If you’ve lost your job or your hours or gig work has been cut as a consequence of the coronavirus crisis, you’ll understandably want to focus on paying for housing, food and other necessities first. You can help cover the essentials by lowering your student loan payments, either for a short time or indefinitely.
The federal student loan waiver announced by the U.S. Department of Education on March 13 won’t reduce your loan payments now. Instead, it will limit the amount of interest that accrues and could lead to a shorter repayment timeline. But it does make certain federal repayment options a better bet than usual.
One of the most beneficial programs for federal student loan borrowers is income-driven repayment, which ties monthly payments to a borrower’s earnings. It’s the first option you should look into if you have no or limited income, and you’re not sure when your earnings will recover.
You’ll pay 10% to 20% of your discretionary income each month, depending on the plan, and you’ll owe $0 if you have no income. You must recertify your earnings annually to stay eligible.repayment, you’ll get forgiveness on any loan balance that remains after 20 or 25 years of payments. But you’ll have to pay income tax on the forgiven amount, according to the current tax law. If you have a large loan balance and you’re paying very little toward it, that could leave a large amount to forgive at the end of your repayment term. You can view your potential payment, and how much you might get forgiven, using the government’s Loan Simulator tool.
Some of your loans may not qualify. You can’t repay parent PLUS loans, Perkins loans or those from the Federal Family Education Loan program on income-driven repayment. But you can consolidate those loans into a federal direct consolidation loan to make them eligible. (Perkins loans come with their own forgiveness program, particularly for public service employees, so consider leaving Perkins loans out of the consolidation package.)
You’ll have the option to choose your own income-driven plan on the application. There are four options, which each have slightly different features, benefits and drawbacks. But to simplify the process, check the box on the form that states, “I want the income-driven repayment plan with the lowest monthly payment.” You’ll be placed on whichever plan you qualify for that gets you the lowest payment possible.
If you have loans with multiple student loan servicers—the companies that collect payments on behalf of the federal government—you must submit an income-driven repayment plan request form to each servicer. You can find your servicer’s contact information by logging into Federal Student Aid and viewing your loan details.
You don’t have to switch back to your original repayment plan once your income increases again. You can stay on income-driven repayment and continue to update your income as it changes in the future, which will also change your monthly payment.
You can temporarily postpone federal student loan payments using either deferment or forbearance. The option you qualify for depends on your circumstances, but in many cases, you can pause payments for a total of three years over the lifetime of the loan. That’s the case with economic hardship deferment, unemployment deferment and general forbearance.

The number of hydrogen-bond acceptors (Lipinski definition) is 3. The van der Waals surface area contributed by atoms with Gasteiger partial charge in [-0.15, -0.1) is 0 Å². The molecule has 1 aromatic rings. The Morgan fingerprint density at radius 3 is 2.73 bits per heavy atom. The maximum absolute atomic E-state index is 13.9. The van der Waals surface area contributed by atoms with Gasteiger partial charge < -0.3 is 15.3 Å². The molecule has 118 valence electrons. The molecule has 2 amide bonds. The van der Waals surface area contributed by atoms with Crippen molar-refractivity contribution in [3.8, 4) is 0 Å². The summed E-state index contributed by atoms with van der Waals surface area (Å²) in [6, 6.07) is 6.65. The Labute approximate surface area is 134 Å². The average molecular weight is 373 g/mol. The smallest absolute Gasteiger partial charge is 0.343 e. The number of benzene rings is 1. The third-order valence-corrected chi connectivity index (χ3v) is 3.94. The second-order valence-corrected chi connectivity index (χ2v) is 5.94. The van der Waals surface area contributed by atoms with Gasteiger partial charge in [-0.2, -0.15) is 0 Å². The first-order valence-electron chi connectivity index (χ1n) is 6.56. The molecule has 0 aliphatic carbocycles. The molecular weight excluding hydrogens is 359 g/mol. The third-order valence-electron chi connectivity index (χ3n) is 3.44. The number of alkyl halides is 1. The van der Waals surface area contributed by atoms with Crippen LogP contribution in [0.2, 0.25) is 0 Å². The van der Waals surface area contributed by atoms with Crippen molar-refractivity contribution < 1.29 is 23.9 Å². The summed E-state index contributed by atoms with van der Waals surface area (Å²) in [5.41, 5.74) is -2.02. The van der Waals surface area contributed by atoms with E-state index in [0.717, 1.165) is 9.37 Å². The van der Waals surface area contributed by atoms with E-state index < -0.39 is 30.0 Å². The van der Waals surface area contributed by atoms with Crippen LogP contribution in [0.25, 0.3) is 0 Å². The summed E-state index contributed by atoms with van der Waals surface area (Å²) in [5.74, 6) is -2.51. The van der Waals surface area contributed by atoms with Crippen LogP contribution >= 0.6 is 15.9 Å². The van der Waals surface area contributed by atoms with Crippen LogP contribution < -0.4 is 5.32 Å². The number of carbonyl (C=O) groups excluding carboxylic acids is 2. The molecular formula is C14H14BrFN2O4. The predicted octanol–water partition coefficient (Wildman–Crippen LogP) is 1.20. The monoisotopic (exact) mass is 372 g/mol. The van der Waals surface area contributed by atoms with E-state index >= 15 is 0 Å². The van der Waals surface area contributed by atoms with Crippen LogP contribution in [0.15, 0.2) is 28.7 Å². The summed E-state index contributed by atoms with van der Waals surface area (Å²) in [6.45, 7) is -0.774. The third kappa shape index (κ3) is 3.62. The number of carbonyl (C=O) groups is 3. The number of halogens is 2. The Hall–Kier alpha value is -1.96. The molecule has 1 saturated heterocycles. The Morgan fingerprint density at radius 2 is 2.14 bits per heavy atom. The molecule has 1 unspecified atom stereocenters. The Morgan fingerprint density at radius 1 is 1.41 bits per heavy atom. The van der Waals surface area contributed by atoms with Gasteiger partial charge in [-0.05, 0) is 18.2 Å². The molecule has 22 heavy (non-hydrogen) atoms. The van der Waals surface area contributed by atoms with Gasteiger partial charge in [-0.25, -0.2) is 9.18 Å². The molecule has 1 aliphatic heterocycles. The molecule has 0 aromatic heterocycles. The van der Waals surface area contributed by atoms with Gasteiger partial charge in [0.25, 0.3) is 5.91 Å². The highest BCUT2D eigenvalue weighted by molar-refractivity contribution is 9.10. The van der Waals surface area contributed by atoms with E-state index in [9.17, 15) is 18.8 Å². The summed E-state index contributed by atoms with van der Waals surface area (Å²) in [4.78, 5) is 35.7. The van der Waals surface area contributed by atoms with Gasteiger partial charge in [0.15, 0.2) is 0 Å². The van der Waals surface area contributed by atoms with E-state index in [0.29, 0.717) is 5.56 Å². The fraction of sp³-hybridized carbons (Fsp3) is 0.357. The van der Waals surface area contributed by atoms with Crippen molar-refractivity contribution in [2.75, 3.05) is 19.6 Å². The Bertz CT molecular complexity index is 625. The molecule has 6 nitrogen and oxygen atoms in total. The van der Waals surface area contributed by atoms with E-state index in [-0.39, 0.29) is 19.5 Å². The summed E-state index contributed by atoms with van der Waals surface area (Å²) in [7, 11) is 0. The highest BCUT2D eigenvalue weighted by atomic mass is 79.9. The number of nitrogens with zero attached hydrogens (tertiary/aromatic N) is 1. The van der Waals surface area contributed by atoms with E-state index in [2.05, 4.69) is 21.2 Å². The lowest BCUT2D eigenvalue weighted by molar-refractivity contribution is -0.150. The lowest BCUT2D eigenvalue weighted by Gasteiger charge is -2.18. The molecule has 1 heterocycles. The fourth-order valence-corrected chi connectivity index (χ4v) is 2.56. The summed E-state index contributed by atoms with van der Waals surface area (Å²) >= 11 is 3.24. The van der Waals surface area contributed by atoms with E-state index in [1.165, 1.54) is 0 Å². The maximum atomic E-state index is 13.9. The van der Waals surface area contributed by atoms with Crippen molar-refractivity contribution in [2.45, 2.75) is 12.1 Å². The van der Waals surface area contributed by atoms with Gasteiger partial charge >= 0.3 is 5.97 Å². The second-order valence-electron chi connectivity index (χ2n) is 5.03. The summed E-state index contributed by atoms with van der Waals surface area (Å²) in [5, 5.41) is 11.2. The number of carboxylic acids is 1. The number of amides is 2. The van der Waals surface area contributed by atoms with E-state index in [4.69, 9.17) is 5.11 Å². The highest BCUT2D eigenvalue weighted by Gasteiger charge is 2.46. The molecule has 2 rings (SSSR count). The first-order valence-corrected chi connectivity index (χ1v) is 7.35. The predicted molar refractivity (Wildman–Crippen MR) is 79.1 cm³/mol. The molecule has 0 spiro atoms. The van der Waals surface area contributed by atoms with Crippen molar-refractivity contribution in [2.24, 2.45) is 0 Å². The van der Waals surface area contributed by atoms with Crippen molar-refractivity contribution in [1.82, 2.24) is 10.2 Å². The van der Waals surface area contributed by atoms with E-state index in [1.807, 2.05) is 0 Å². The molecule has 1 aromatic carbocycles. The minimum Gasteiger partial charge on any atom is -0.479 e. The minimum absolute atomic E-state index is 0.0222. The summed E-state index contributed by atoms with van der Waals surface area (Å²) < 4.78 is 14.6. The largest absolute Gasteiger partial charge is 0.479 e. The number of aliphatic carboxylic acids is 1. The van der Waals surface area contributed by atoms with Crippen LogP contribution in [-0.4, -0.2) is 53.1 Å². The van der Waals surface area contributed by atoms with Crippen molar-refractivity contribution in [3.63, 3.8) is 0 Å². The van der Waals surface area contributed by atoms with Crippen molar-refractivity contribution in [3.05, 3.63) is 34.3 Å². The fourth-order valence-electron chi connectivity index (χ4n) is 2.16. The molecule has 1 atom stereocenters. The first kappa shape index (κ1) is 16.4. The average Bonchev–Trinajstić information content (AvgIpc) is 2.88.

Typically, interest would continue to accrue during both deferment and forbearance, except for borrowers with subsidized federal loans (on which the government pays the interest during periods of deferment). That accrued interest would get added to your balance at the end of your deferment or forbearance period, increasing the amount you owe.
But the U.S. Department of Education announced on March 13 that federal student loan interest will be waived until further notice. That won’t change borrowers’ monthly payments now, because any money you send to your servicer will instead go to your principal balance. If you sign up for deferment or forbearance temporarily, though, according to the information the Department has released so far, interest won’t accrue retroactive to March 13. That means you can pause payments interest-free for now.
Only sign up for deferment or forbearance if you need it, and consider income-driven repayment instead if you’re worried about loan affordability beyond, say, the next six months. But if you only foresee needing help affording payments, or other bills, in the short term, now is a wise time to consider deferment or forbearance. Get in touch with your student loan servicer to pick the best option for you and sign up.
Contact Your Private Lender
Private student loan borrowers have far fewer options since private lenders aren’t required to offer the same protections that the federal government does. (That’s a big reason why you shouldn’t rush to refinance federal loans right now.) Your ability to pause or lower payments differs greatly depending on your private lender.
Still, many lenders do offer forbearance and other repayment programs, often called loan modification, that can reduce your interest rate or bill. Call your lender and ask about your options, specifically for postponing payments in a way that won’t cause interest to accumulate and be added to your balance later. Some banks that provide student loans also may be offering coronavirus-specific relief.
No matter the type of student loans you have, it’s crucial to let your lender know as soon as you’re unsure you’ll be able to pay your bill. That will help protect you from the consequences of student loan default, which can include ruined credit and withheld wages if you fall behind on federal loans for more than nine months.
Read more:In Coronavirus Economy, Don’t Rush To Refinance Student Loans
The Pros And Cons Of Income-Driven Student Loan Repayment Plans